Making soap seems like an arcane, ancient craft that few people know how to do. But the secrets of how to make soap are more within reach than you may think.
Many do-it-yourself projects aren’t worth the time, energy, or money that they demand. You only need a few affordable ingredients and a little time to make homemade soap, so there’s got to be a catch.
Is making soap easy? Regardless of how complex or simple your soap is, you need supplies to make homemade soap right. Once you have all the right supplies, all you need are two ingredients and a little bit of time.
Soap making is challenging because it’s like baking. You need good quality ingredients, accurate measurements, controlled temperatures, and patience.
The two base ingredients for homemade soap are fat and a form of lye, a caustic chemical. You can add dyes, essential oils, texturizers, and other enhancements to this two-ingredient base.
An alternative to the fat and lye base is a glycerin soap base. Glycerin results from saponification, the chemical reaction between fat and lye that makes soap.
Making homemade soap from scratch can give you flexibility in the type of fat you use. If you’re making soap for the first time, start with a glycerin soap base.
Fat and oil. If you’re making soap from scratch, you’ll need a type of fat or oil. There are many options, including:
You can use one type of fat or mix them together. Sticking with one type of fat will make it easier to figure out what you like in DIY soap.
Lye. Lye is a corrosive chemical that causes fat to turn into soap when combined with water. You can use two types of lye for soapmaking.
Sodium hydroxide (caustic soda) is used to make solid soaps. Potassium hydroxide is used for liquid or soft soaps.
Homemade soap ingredients. There isn’t a one-size fits all recipe for DIY soap. Using more or less of one ingredient may produce a different texture of soap, so it’s up to personal preference.
A baseline recipe to make around 9 ounces of soap is:
- 8 ounces of fat
- 1.1 ounces of lye
- 3.4 ounces of distilled water
If you want to add fragrance, color, or other enhancements, don’t need much. One to two drops of fragrance or coloring are enough for 9 ounces of soap.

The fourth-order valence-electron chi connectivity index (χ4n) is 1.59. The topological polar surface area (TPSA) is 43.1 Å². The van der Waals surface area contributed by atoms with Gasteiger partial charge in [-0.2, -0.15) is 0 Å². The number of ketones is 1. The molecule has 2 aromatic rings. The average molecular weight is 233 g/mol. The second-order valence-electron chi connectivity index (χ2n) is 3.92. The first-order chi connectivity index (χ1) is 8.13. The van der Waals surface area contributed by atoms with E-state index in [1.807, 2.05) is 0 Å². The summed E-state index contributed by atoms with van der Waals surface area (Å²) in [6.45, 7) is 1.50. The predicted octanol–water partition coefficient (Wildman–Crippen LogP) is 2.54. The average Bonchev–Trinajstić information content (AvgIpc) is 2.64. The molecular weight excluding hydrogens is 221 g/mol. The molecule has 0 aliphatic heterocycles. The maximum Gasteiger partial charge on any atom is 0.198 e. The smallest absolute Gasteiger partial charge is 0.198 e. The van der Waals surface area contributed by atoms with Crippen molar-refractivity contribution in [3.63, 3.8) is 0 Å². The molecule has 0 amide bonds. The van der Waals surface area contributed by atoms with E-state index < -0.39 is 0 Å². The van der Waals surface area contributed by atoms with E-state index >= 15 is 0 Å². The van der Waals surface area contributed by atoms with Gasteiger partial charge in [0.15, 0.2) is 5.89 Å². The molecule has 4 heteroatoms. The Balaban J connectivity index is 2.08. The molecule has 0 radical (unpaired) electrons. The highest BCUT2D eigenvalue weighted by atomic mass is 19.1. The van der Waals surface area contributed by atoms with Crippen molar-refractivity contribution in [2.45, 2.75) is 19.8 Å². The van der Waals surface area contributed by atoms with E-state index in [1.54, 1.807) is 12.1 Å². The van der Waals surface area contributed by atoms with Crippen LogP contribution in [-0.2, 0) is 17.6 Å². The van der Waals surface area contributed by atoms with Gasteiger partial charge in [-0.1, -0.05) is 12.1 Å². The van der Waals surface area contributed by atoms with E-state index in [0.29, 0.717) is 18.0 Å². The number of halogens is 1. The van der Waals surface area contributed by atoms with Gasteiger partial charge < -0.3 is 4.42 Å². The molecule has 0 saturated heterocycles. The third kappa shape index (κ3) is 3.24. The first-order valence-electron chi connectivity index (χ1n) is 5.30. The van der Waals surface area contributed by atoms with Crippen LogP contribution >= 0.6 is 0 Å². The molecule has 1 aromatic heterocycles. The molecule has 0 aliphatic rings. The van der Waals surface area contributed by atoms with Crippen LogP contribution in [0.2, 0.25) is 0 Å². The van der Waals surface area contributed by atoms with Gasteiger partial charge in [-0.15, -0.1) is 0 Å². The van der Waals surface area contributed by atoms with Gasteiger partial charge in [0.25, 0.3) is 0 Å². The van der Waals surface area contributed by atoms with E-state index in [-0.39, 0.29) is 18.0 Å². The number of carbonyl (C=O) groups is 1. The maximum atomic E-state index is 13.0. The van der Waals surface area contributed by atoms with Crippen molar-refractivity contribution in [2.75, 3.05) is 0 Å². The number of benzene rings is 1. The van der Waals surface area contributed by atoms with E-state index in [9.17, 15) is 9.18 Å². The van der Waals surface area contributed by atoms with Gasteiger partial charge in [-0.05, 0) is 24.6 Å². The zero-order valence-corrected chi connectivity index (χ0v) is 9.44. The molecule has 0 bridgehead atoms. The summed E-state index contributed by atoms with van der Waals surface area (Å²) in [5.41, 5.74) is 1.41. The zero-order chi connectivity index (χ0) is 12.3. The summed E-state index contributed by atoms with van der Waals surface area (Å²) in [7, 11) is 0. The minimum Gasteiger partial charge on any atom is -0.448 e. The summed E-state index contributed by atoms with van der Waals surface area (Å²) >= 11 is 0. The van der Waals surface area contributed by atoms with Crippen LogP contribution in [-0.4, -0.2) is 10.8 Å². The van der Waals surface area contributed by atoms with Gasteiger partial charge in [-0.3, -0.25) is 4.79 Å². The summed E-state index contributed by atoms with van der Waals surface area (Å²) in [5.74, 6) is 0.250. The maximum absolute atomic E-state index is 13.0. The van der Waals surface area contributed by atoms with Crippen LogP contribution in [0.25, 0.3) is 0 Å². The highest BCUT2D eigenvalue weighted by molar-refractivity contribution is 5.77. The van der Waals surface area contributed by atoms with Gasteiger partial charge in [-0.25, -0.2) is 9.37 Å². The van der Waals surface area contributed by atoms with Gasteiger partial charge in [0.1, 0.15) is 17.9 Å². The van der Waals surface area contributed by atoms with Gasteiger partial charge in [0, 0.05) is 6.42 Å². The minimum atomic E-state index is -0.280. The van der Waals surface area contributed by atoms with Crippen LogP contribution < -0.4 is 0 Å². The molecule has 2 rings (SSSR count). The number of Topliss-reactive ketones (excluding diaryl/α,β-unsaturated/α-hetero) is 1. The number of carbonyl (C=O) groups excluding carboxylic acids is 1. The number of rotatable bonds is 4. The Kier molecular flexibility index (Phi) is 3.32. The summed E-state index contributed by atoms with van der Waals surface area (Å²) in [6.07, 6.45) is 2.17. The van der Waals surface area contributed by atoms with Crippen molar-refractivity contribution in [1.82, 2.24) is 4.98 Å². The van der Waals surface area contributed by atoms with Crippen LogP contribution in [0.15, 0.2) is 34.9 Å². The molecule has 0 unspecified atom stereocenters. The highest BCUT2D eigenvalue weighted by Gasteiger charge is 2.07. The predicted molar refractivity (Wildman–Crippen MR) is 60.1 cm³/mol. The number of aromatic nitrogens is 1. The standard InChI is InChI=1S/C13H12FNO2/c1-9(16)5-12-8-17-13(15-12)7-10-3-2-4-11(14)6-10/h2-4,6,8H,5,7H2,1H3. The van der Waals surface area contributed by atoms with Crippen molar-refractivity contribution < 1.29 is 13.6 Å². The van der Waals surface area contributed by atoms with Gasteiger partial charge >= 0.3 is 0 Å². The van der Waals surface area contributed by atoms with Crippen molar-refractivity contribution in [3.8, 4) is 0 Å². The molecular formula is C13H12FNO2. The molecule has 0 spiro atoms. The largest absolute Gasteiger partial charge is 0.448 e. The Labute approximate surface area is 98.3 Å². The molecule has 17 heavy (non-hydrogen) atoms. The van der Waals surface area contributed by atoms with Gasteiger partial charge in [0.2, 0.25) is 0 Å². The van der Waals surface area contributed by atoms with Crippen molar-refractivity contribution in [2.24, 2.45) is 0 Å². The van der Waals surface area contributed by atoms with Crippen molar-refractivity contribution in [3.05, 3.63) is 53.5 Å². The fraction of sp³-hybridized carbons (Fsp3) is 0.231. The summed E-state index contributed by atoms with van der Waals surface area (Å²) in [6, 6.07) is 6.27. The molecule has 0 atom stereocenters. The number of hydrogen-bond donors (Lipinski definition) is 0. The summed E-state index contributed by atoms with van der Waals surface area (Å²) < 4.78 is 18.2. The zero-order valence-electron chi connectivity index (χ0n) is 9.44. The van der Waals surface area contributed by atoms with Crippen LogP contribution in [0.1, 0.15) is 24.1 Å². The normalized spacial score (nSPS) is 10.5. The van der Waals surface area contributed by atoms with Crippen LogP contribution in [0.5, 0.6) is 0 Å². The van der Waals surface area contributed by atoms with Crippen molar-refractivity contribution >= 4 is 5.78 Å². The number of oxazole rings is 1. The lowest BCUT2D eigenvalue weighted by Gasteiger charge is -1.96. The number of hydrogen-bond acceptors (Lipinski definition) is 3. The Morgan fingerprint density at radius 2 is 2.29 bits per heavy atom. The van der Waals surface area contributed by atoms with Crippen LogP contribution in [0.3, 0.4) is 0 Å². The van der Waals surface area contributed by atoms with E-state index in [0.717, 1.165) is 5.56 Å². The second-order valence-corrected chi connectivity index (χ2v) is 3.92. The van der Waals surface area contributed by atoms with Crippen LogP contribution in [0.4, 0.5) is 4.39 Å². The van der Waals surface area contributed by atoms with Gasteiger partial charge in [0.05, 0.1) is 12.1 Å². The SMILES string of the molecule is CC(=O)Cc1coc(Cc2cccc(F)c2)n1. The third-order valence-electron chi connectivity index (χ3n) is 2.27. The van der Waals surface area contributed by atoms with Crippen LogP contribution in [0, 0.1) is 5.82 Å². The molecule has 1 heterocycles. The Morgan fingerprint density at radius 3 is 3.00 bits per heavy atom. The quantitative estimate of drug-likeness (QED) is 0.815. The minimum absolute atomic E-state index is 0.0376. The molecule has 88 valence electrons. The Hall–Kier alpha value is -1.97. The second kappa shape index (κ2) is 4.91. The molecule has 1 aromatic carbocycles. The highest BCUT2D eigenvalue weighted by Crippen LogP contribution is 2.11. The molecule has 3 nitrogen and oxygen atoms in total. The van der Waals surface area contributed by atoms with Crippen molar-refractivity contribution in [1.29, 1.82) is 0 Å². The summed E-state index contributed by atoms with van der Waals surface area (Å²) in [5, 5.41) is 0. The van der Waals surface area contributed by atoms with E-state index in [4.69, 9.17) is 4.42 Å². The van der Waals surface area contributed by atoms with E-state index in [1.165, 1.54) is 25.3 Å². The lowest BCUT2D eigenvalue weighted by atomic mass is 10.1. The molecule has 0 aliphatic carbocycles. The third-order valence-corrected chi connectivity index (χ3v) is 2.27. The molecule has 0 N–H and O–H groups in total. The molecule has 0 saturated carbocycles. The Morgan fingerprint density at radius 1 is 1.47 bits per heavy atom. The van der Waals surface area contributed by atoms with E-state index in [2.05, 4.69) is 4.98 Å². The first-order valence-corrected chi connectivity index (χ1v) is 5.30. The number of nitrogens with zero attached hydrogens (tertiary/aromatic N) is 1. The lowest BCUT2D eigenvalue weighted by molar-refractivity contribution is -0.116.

Safety and Soap Making Supplies
Despite the simplicity of making soap, you can’t make it in the coffee mug on your desk. There are several safety and soap making supplies you need before you get started.
Safety supplies. Since lye is a caustic chemical, you’ll need to take safety precautions to prevent injury. If you’re working with lye, you’ll need:
- Safety goggles or glasses
- Rubber gloves
- Cotton apron
Besides the protective gear, you’ll need to be in a well-ventilated space. Follow all the safety directions on the lye before starting.
If you’re using a glycerin soap base, you don’t need to worry about the dangers of lye.
Soap-making supplies. You can’t use aluminum or zinc supplies because they’ll react with the lye. You should use plastic, glass, or stainless steel supplies. To make soap at home, you’ll need:
- Measuring cups and tablespoons
- Heat-resistant glass bowls
- Plastic molds
- Method for heating water (microwave, hot plate, etc.)
- Mixing spoon, stirrer, or hand mixer
If you’re using a glycerin soap base, you’ll need the same materials. The differences will appear in the steps for making the soap.
How to Make Your Own Soap
Step 1. In a bowl, slowly stir the lye into cold distilled water. Keep stirring until all the solids are dissolved. The mixture will get warmer, so wait for it to cool to about 110°F. This reaction will create gasses that may be harmful if inhaled.
Step 2. In a separate bowl, slowly warm the fat to also be around 110°F.
Step 3. Once they are at the same temperature, pour the lye mixture into the fat mixture. Stir for 15 minutes or with a hand blender.
Step 4. Continue mixing and then let the mixture sit for a few minutes. Repeat this step until the mixture is creamy and thickened to a custard consistency. You can add in oils and fragrances at this point.
Step 5. Pour the soap mixture into molds and let it sit in a well-ventilated space for two to four days or until hardened. With rubber gloves, you can remove them from the mold and trim them into your desired shape.
Step 6. Let the soap sit at room temperature for two to three weeks. You shouldn’t use the soap or touch it with your bare hands in the meantime because the saponification isn’t done, and the lye may burn your skin.
Glycerin soap base. If you’re using a glycerin soap base, slowly melt the glycerin in the microwave or on a hot plate. Once melted, mix in your enhancements and pour into the molds.
Let the soap cool and harden for at least two hours. Once hardened, you can use it right away.
Why Make Your Own Soap?
Besides being a fun DIY craft, soap making can change how you view your skin.
Better for your skin. Saponification creates glycerin, a chemical that’s good for your skin and common in moisturizers. Moreover, topical glycerin has been found to be an effective treatment for psoriasis.
Most soaps you can buy in the store aren’t even true soaps according to the U.S. Food and Drug Administration standards. Those soaps are synthetic, aren’t made with lye, and typically don’t have glycerin.
Customizable. When you make your own soap, you can adjust the consistency, texture, scents, colors, and more. You don’t have to settle for whatever you can find on the shelves or online.
Soap making is a great, accessible DIY project with a sweet-smelling outcome. Grab your lye and fat and get started!